The pullback in rates and possibility of lower inflation could be due to the prospect of demand destruction, which occurs when persistent high prices or limited supply result in reduced demand for goods. The earnings reports of the major retailers last week indicated this with large buildups of inventories. A reduction in demand is likely to lead to lower prices from retailers who need to sell off inventory, which should help put a damper on inflation. And thus, while we anticipate the Fed to continue to raise interest rates in efforts to combat inflation, ironically it may not be the Fed that tames inflation, but rather inflation itself. Higher energy prices will continue and supply chain issues persist, but we are now more optimistic that inflation will moderate over coming months, however it will likely remain elevated above long-term averages for the next year or more.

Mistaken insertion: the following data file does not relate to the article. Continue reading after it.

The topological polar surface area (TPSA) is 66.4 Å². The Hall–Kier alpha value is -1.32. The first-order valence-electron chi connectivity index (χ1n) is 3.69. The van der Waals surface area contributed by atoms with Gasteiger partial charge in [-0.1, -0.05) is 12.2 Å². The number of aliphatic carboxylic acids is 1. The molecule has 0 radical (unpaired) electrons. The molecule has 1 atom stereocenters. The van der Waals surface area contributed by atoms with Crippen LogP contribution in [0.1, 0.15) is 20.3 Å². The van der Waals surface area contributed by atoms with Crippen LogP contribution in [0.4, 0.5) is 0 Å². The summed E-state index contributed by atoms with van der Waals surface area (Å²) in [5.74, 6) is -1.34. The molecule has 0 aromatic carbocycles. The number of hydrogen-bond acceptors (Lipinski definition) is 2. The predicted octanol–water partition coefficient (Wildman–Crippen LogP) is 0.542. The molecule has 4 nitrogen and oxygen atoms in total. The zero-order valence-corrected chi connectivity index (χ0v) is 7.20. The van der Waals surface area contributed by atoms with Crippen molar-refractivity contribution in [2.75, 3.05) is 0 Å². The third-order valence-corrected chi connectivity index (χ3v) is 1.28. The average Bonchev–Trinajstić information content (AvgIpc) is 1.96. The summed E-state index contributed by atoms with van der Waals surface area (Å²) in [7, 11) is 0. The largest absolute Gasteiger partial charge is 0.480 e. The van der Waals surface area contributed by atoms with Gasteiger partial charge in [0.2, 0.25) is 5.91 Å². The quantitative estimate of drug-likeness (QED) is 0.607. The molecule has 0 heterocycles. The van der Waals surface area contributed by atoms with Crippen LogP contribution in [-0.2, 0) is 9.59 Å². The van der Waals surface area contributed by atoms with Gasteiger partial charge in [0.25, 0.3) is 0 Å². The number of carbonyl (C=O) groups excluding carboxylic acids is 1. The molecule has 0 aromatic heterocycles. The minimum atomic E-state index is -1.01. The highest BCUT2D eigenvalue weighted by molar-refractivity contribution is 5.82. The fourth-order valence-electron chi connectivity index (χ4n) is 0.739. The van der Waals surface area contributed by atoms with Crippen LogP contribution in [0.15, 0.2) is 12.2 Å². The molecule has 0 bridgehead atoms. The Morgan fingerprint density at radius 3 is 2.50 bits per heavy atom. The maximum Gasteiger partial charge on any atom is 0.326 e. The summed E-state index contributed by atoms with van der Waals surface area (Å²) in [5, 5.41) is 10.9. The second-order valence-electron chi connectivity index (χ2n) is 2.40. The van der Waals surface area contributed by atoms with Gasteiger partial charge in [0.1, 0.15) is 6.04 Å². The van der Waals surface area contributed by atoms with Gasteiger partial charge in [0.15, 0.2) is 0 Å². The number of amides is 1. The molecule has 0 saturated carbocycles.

The upcoming week includes more earnings from retailers, including Costco and Macy’s. There will be an abnormally large focus on Costco given what occurred last week. The major economic release will be Personal Consumption Expenditures (PCE) which is the Federal Reserve’s preferred measure of inflation. It is expected this number will remains elevated, indicating a continuation of above average inflation, but the comparison to a month ago should not matter much since we are more interested in the trend versus single data points. Given the composition of how this data is compiled, it should provide a view into the current state of consumers and what they are spending money on. Taking a deep dive into the data, it is likely to show that inflation remains elevated but may be decelerating with consumers spending more on essential items than on discretionary items, similar to what we heard from retailers last week.